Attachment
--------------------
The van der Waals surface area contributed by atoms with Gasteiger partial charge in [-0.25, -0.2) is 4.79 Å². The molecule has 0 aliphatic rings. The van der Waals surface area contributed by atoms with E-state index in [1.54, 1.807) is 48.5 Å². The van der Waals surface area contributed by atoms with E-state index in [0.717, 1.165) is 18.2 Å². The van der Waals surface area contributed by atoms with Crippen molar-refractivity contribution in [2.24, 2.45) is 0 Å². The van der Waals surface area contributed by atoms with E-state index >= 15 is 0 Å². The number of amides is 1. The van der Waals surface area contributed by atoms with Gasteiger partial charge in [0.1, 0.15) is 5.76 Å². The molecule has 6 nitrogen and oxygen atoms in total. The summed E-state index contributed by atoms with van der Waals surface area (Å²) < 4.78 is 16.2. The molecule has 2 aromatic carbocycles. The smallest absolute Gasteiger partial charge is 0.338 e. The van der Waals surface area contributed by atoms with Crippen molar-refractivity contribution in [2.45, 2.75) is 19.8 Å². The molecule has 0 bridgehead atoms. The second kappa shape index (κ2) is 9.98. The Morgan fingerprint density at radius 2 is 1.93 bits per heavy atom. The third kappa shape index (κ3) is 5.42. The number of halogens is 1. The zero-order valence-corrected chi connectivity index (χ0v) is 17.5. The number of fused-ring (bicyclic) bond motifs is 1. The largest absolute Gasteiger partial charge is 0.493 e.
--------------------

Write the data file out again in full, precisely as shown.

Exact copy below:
The van der Waals surface area contributed by atoms with Gasteiger partial charge in [-0.25, -0.2) is 4.79 Å². The molecule has 0 aliphatic rings. The van der Waals surface area contributed by atoms with E-state index in [1.54, 1.807) is 48.5 Å². The van der Waals surface area contributed by atoms with E-state index in [0.717, 1.165) is 18.2 Å². The van der Waals surface area contributed by atoms with Crippen molar-refractivity contribution in [2.24, 2.45) is 0 Å². The van der Waals surface area contributed by atoms with E-state index >= 15 is 0 Å². The number of amides is 1. The van der Waals surface area contributed by atoms with Gasteiger partial charge in [0.1, 0.15) is 5.76 Å². The molecule has 6 nitrogen and oxygen atoms in total. The summed E-state index contributed by atoms with van der Waals surface area (Å²) < 4.78 is 16.2. The molecule has 2 aromatic carbocycles. The smallest absolute Gasteiger partial charge is 0.338 e. The van der Waals surface area contributed by atoms with Crippen molar-refractivity contribution in [2.45, 2.75) is 19.8 Å². The molecule has 0 bridgehead atoms. The second kappa shape index (κ2) is 9.98. The Morgan fingerprint density at radius 2 is 1.93 bits per heavy atom. The third kappa shape index (κ3) is 5.42. The number of halogens is 1. The zero-order valence-corrected chi connectivity index (χ0v) is 17.5. The number of fused-ring (bicyclic) bond motifs is 1. The largest absolute Gasteiger partial charge is 0.493 e.